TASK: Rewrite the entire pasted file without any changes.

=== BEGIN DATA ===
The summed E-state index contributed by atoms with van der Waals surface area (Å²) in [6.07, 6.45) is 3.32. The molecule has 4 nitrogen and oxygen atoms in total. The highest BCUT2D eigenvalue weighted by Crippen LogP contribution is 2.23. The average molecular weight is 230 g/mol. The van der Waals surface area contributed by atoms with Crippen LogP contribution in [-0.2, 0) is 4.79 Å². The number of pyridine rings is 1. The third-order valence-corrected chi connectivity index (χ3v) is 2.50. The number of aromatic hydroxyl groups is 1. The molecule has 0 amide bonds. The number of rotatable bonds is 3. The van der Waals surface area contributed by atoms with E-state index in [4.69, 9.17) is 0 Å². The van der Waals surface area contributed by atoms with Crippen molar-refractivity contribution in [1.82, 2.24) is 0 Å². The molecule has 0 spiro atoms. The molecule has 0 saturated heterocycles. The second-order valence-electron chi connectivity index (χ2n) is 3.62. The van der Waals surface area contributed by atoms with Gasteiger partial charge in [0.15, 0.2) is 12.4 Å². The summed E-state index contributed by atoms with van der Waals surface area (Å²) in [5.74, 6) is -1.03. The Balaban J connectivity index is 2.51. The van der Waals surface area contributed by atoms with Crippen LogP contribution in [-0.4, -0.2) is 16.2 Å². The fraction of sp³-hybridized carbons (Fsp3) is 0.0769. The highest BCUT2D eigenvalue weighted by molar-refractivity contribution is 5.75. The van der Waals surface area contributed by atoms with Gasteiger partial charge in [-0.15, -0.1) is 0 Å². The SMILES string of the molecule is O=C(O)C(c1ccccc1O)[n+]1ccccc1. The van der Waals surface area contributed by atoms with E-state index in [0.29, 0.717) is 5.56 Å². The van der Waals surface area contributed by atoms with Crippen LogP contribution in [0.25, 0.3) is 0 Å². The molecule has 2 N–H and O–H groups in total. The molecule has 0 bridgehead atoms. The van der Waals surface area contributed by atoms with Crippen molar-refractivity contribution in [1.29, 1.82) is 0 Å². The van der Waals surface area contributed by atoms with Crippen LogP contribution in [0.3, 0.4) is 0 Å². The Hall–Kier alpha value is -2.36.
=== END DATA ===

The summed E-state index contributed by atoms with van der Waals surface area (Å²) in [6.07, 6.45) is 3.32. The molecule has 4 nitrogen and oxygen atoms in total. The highest BCUT2D eigenvalue weighted by Crippen LogP contribution is 2.23. The average molecular weight is 230 g/mol. The van der Waals surface area contributed by atoms with Crippen LogP contribution in [-0.2, 0) is 4.79 Å². The number of pyridine rings is 1. The third-order valence-corrected chi connectivity index (χ3v) is 2.50. The number of aromatic hydroxyl groups is 1. The molecule has 0 amide bonds. The number of rotatable bonds is 3. The van der Waals surface area contributed by atoms with E-state index in [4.69, 9.17) is 0 Å². The van der Waals surface area contributed by atoms with Crippen molar-refractivity contribution in [1.82, 2.24) is 0 Å². The molecule has 0 spiro atoms. The molecule has 0 saturated heterocycles. The second-order valence-electron chi connectivity index (χ2n) is 3.62. The van der Waals surface area contributed by atoms with Gasteiger partial charge in [0.15, 0.2) is 12.4 Å². The summed E-state index contributed by atoms with van der Waals surface area (Å²) in [5.74, 6) is -1.03. The Balaban J connectivity index is 2.51. The van der Waals surface area contributed by atoms with Crippen LogP contribution in [-0.4, -0.2) is 16.2 Å². The fraction of sp³-hybridized carbons (Fsp3) is 0.0769. The highest BCUT2D eigenvalue weighted by molar-refractivity contribution is 5.75. The van der Waals surface area contributed by atoms with Gasteiger partial charge in [-0.15, -0.1) is 0 Å². The SMILES string of the molecule is O=C(O)C(c1ccccc1O)[n+]1ccccc1. The van der Waals surface area contributed by atoms with E-state index in [0.29, 0.717) is 5.56 Å². The van der Waals surface area contributed by atoms with Crippen LogP contribution in [0.25, 0.3) is 0 Å². The molecule has 2 N–H and O–H groups in total. The molecule has 0 bridgehead atoms. The van der Waals surface area contributed by atoms with Crippen molar-refractivity contribution in [1.29, 1.82) is 0 Å². The van der Waals surface area contributed by atoms with Crippen LogP contribution in [0.3, 0.4) is 0 Å². The Hall–Kier alpha value is -2.36.